Exultant Republicans took control of the state House Tuesday on the opening day of the 107th General Assembly and made history by installing Rep. Beth Harwell of Nashville as Tennessee’s first woman speaker.
In contrast to the usual partisanship in the legislature, Harwell was elected unanimously. The entire chamber stood to applaud her, and Democrats and Republicans alike hugged her. Two Republican luminaries whom Harwell called her political mentors — former Gov. Winfield Dunn and former Sen. Fred Thompson — cheered from the House floor.
“In this chamber we are not kings and queens,” Harwell said in remarks after her election. “We are servants. This is the people’s House and Tennesseans expect us to serve them well and serve them honorably.”
Harwell, who has represented Green Hills in the legislature for 22 years, noted the first-of-a-kind nature of the day, calling it “the beginning of a new chapter in our great state.” She called for fiscal conservatism and political cooperation to solve the state’s problems.
“Citizens sent us a very clear message this last election day. They are frustrated with the out-of-control spending they see in Washington, D.C., and they do not want to see it here. They expect us to exercise fiscal restraint and make the necessary cuts to balance our budget without raising taxes, and that is just what we will do.
“They are also tired of politics as usual. The bickering and the stalemate that exists in Congress is not acceptable. … Over the years, I have observed this body set aside partisanship and regional differences to do the right thing for Tennessee because this body is made of statesmen and the taxpayers expect and deserve nothing less.”
She said lawmakers should ask themselves three questions before voting on any bill: “Does it increase the size of government or not?; Second, does it make it easier to start a business and operate in Tennessee or not?; And finally, does it keep us moving forward in reforming our educational system to best meet the needs of the next generation or not?”
Across the Capitol’s marble hallway, the Senate voted along party lines to elect Ron Ramsey, R-Blountville, to a third term as its speaker, a position that carries with it the title of lieutenant governor.
“We stand together at the beginning of a new decade and a new era in Tennessee,” Ramsey told senators. He pledged to “stand shoulder-to-shoulder with our sister states to make the federal government protect our jobs and protect our border” and turn Tennessee into “that oasis in a nation that seems to have lost its way.”
Once Bill Haslam is inaugurated Saturday as governor, succeeding Democrat Phil Bredesen, it will mark the first time since 1869 that Republicans have held both chambers of the legislature and the office of the state’s chief executive.
Two years ago at the start of the last legislature, Republicans held a one-vote edge in the House and expected to install Rep. Jason Mumpower as speaker.
Instead, they watched in anger as Democrats elected Rep. Kent Williams, an obscure Republican restaurateur from Elizabethton with whom they'd cut a secret deal. All 49 Democrats voted for Williams, and he voted for himself to put his nomination over the top.
The ensuing pandemonium brought state troopers into the House as a precaution to protect the new speaker. Williams said he was surprised to hear warm applause Tuesday after he spoke for the last time as presiding officer.
“Thank goodness. I was afraid I’d hear at least one boo,” he joked.
Williams said House members could “hold their heads high” for their accomplishments during his two-year tenure, citing the enactment of balanced state budgets as one achievement.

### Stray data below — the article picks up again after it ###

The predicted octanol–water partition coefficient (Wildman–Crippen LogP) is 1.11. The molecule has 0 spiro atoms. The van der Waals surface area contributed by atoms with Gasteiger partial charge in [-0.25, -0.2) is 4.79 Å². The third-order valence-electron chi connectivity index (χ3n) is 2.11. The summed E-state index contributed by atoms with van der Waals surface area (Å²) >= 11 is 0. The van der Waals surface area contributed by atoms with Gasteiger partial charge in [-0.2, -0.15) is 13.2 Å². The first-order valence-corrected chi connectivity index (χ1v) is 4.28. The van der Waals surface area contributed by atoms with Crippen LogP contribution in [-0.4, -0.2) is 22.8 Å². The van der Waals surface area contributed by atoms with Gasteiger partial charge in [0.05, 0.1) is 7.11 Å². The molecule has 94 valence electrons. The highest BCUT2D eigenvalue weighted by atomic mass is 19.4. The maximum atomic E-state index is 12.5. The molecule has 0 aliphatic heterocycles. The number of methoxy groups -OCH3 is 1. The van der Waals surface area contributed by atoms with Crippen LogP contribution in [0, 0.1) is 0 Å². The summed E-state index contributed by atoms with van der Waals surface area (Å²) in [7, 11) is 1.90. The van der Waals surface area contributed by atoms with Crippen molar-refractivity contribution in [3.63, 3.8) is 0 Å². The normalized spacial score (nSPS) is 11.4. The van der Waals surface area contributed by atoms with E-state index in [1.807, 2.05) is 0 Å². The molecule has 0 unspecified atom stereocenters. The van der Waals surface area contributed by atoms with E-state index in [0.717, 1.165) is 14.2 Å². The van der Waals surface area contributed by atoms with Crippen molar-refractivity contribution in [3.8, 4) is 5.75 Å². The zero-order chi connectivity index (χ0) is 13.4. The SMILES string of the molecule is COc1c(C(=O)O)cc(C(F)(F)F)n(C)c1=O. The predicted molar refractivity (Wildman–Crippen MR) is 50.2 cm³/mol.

“It’s a new day. It’s a beautiful day,” he said. “We’ll roll up our sleeves. We’ll continue to do the things we’ve been doing and Tennessee will grow and prosper.”
As speaker, Williams instituted a power-sharing arrangement, splitting committees evenly between the parties and giving chairmanships to both Republicans and Democrats.
Tuesday, there were no theatrics or questions about who is in charge. Democrats didn’t even bother to make the symbolic gesture of nominating one of their own to oppose Harwell.
It was a recognition of Tennessee’s new political reality. In November’s elections — a rout for Republicans across the country — Tennessee’s GOP gained an astonishing 14 seats in the House to grab a 64-34 advantage. That puts Republicans only two votes short of a super majority. If they stick together, they essentially can do anything they please. The GOP also holds a commanding advantage in the Senate with a 20-13 majority, having gained one seat in November’s elections.
Opening day was largely ceremonial. Family members sat next to legislators in the ornate chambers of the House and Senate as they took their oaths of office. The freshman class in the House is all Republican and 22 members strong.
Plans call for the session to recess after this week until early February while lawmakers reorganize their staffs, committees and offices.
The legislature is expected to deal this session with the usual array of social issues, including immigration, guns and abortion. But Haslam and legislative leaders are promising to focus primarily on improving the economy and on balancing the roughly $30 billion state budget.
Federal economic stimulus cash that propped up the recession-battered state government for the past two years is vanishing. New taxes are not under consideration, so Haslam and lawmakers must decide whether to implement nearly $1 billion in spending reductions recommended by Bredesen or make new cuts to close the revenue gap.
Steep cuts are possible in higher education and health care for the poor. Haslam is expected to present his budget blueprint on March 1. In the past two years, Tennessee’s revenue has dropped $1.2 billion. The legislature already cut $770 million in fiscal 2009-10 and $420 million in fiscal 2010-11, which began July 1.